Less than 48 hours ago, I advocated exercising a little bit of patience/restraint with Frank Francisco -- this in spite of his disastrous 0.2-inning effort in Thursday afternoon's series finale -- before rounding up a torch- and pitchfork-armed mob to throw him under the bus. Today, an embattled Francisco blew his second ninth-inning lead in less than 72 hours, yielded three earned runs on three hits and a walk in just one-third of an inning, and found himself yanked by manager Ron Washington after just 15 pitches. Let the rioting begin. I'm kidding. Or am I?
Patience is, at the very least, quickly falling by the wayside, and perhaps not completely without just cause. Part of the problem is a modern -- and arguably flawed -- convention of baseball itself to which many managers abide: the notion that you simply must turn to your closer in any save situation, irrespective of whether your setup man just logged a brilliant inning with an economical pitch count and is still good to go for a second inning of work. Unfortunately, the more pitchers that you employ in a particular game, the greater the likelihood that one of them will lack his best stuff/command and struggle to record outs, and the greater the likelihood that disaster will ensue.
This all stems from the typical manager's predilection towards neatly defined relief roles, rather than a certain organized fluidity in the bullpen where it's not mandatory that your "closer" pitch in every single save situation. Alas, Neftali Feliz -- who appears to have overcome his Opening Day shakiness, throwing a perfect eighth inning on just 10 pitches -- was pulled in favor of Francisco, all hell broke loose, and now here we are, watching a team that should be 4-1 rather than 2-3 and is now evidently mired in a closer's controversy. He may not be hurting in the conventional sense, but below-average velocity and dubious fastball command is a veritable recipe for disaster.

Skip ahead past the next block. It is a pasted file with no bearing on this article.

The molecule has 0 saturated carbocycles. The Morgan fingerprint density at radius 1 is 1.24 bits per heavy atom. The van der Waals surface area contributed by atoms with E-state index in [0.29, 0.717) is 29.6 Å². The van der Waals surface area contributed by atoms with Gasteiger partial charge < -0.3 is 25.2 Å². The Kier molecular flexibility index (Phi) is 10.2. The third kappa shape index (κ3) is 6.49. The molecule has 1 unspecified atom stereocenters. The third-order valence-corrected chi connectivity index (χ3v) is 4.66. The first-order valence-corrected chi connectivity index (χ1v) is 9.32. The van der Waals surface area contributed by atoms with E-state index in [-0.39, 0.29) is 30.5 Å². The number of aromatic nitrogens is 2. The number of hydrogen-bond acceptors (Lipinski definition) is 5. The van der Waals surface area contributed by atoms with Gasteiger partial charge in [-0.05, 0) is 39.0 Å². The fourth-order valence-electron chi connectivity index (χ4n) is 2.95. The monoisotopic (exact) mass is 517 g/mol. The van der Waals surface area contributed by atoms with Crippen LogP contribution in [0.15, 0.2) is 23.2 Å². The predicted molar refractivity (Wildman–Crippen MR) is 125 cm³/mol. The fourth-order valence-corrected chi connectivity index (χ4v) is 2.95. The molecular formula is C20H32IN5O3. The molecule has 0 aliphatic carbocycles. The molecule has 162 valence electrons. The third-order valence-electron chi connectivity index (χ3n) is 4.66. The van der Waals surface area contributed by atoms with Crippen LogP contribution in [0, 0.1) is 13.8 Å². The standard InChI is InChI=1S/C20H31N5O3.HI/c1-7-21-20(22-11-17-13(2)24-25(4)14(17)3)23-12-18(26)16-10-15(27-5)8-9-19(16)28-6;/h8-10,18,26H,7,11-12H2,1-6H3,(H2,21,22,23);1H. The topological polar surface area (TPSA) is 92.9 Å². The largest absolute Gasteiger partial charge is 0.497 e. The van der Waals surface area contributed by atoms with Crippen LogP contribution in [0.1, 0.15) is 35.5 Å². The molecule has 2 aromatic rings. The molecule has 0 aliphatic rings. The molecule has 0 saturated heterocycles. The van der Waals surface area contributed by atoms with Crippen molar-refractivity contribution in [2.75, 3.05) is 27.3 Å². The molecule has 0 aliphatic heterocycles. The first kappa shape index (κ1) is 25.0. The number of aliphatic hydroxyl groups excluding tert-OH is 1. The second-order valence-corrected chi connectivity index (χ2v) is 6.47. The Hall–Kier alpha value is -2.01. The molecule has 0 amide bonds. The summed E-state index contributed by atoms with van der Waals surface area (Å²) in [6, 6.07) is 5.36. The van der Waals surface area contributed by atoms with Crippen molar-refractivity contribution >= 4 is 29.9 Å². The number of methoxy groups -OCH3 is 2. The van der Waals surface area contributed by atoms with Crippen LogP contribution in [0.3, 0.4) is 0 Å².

So, what happens now? I usually respond to these self-created queries with "nothing," but it may be that Feliz is promoted into the closer's role within the month (if not within the week), with Francisco being relegated to a lesser role ala Francisco Cordero after his horrendous early-'06 run, or placed on the disabled list with some vague injury; should the latter scenario come to pass, the direct beneficiary could end up being Triple-A Oklahoma City flamethrower Omar Beltre, with Pedro Strop -- a 40-man roster denizen -- and Willie Eyre also being possibilities and other RedHawks such as Clay Rapada and Geoff Geary lingering on the periphery.
One would ordinarily classify all of this talk about yanking the chain on your closer after two poor outings as reactionary rubbish of the highest order, and under normal circumstances they might be right; however, this team is operating/performing under the pressure of elevated expectations, and that may be doubly true for Ron Washington, whose job was safe through at least Opening Day but is now subject to heightened scrutiny, and who undoubtedly recognizes that his managerial future in baseball could be riding on the Rangers' success (or lack thereof) in 2010. From a personal, career-minded standpoint, he may no longer be in a position to play the wait-and-see game.